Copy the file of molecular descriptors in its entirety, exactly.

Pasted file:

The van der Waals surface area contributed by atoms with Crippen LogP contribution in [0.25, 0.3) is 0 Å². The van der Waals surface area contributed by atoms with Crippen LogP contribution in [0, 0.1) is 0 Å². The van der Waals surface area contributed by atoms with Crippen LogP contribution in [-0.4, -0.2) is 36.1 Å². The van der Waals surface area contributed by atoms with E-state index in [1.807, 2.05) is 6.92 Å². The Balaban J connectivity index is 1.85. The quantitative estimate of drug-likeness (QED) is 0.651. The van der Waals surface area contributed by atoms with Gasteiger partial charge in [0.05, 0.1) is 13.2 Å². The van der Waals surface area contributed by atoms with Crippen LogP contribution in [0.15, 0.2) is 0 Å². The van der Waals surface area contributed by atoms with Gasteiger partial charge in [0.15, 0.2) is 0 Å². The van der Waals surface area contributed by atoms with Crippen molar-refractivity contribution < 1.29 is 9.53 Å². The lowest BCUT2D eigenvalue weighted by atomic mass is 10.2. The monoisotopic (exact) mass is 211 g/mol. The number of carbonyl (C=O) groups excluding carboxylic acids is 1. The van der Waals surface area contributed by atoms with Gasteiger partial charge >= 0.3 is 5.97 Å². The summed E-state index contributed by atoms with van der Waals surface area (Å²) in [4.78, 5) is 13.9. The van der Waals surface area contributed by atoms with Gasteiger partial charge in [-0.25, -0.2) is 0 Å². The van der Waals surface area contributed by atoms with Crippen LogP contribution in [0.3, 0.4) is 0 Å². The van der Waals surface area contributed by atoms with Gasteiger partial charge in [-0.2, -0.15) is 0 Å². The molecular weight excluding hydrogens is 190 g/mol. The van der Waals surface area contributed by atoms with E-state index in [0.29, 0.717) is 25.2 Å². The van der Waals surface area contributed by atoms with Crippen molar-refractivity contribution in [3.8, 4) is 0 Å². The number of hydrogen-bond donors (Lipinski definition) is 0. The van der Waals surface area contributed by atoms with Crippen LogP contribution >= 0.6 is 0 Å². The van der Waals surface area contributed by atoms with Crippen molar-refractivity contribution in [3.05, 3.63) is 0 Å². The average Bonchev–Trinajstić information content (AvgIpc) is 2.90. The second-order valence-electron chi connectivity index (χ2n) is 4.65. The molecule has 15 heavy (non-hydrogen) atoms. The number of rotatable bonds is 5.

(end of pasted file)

The van der Waals surface area contributed by atoms with Crippen LogP contribution in [0.25, 0.3) is 0 Å². The van der Waals surface area contributed by atoms with Crippen LogP contribution in [0, 0.1) is 0 Å². The van der Waals surface area contributed by atoms with Crippen LogP contribution in [-0.4, -0.2) is 36.1 Å². The van der Waals surface area contributed by atoms with E-state index in [1.807, 2.05) is 6.92 Å². The Balaban J connectivity index is 1.85. The quantitative estimate of drug-likeness (QED) is 0.651. The van der Waals surface area contributed by atoms with Gasteiger partial charge in [0.05, 0.1) is 13.2 Å². The van der Waals surface area contributed by atoms with Crippen LogP contribution in [0.15, 0.2) is 0 Å². The van der Waals surface area contributed by atoms with Gasteiger partial charge in [0.15, 0.2) is 0 Å². The van der Waals surface area contributed by atoms with Crippen molar-refractivity contribution < 1.29 is 9.53 Å². The lowest BCUT2D eigenvalue weighted by atomic mass is 10.2. The monoisotopic (exact) mass is 211 g/mol. The number of carbonyl (C=O) groups excluding carboxylic acids is 1. The van der Waals surface area contributed by atoms with Gasteiger partial charge >= 0.3 is 5.97 Å². The summed E-state index contributed by atoms with van der Waals surface area (Å²) in [4.78, 5) is 13.9. The van der Waals surface area contributed by atoms with Gasteiger partial charge in [-0.25, -0.2) is 0 Å². The van der Waals surface area contributed by atoms with Crippen LogP contribution in [0.3, 0.4) is 0 Å². The van der Waals surface area contributed by atoms with Gasteiger partial charge in [-0.2, -0.15) is 0 Å². The molecular weight excluding hydrogens is 190 g/mol. The van der Waals surface area contributed by atoms with E-state index in [0.29, 0.717) is 25.2 Å². The van der Waals surface area contributed by atoms with Crippen molar-refractivity contribution in [3.8, 4) is 0 Å². The number of hydrogen-bond donors (Lipinski definition) is 0. The van der Waals surface area contributed by atoms with Crippen LogP contribution >= 0.6 is 0 Å². The van der Waals surface area contributed by atoms with Crippen molar-refractivity contribution in [3.05, 3.63) is 0 Å². The average Bonchev–Trinajstić information content (AvgIpc) is 2.90. The second-order valence-electron chi connectivity index (χ2n) is 4.65. The molecule has 15 heavy (non-hydrogen) atoms. The number of rotatable bonds is 5.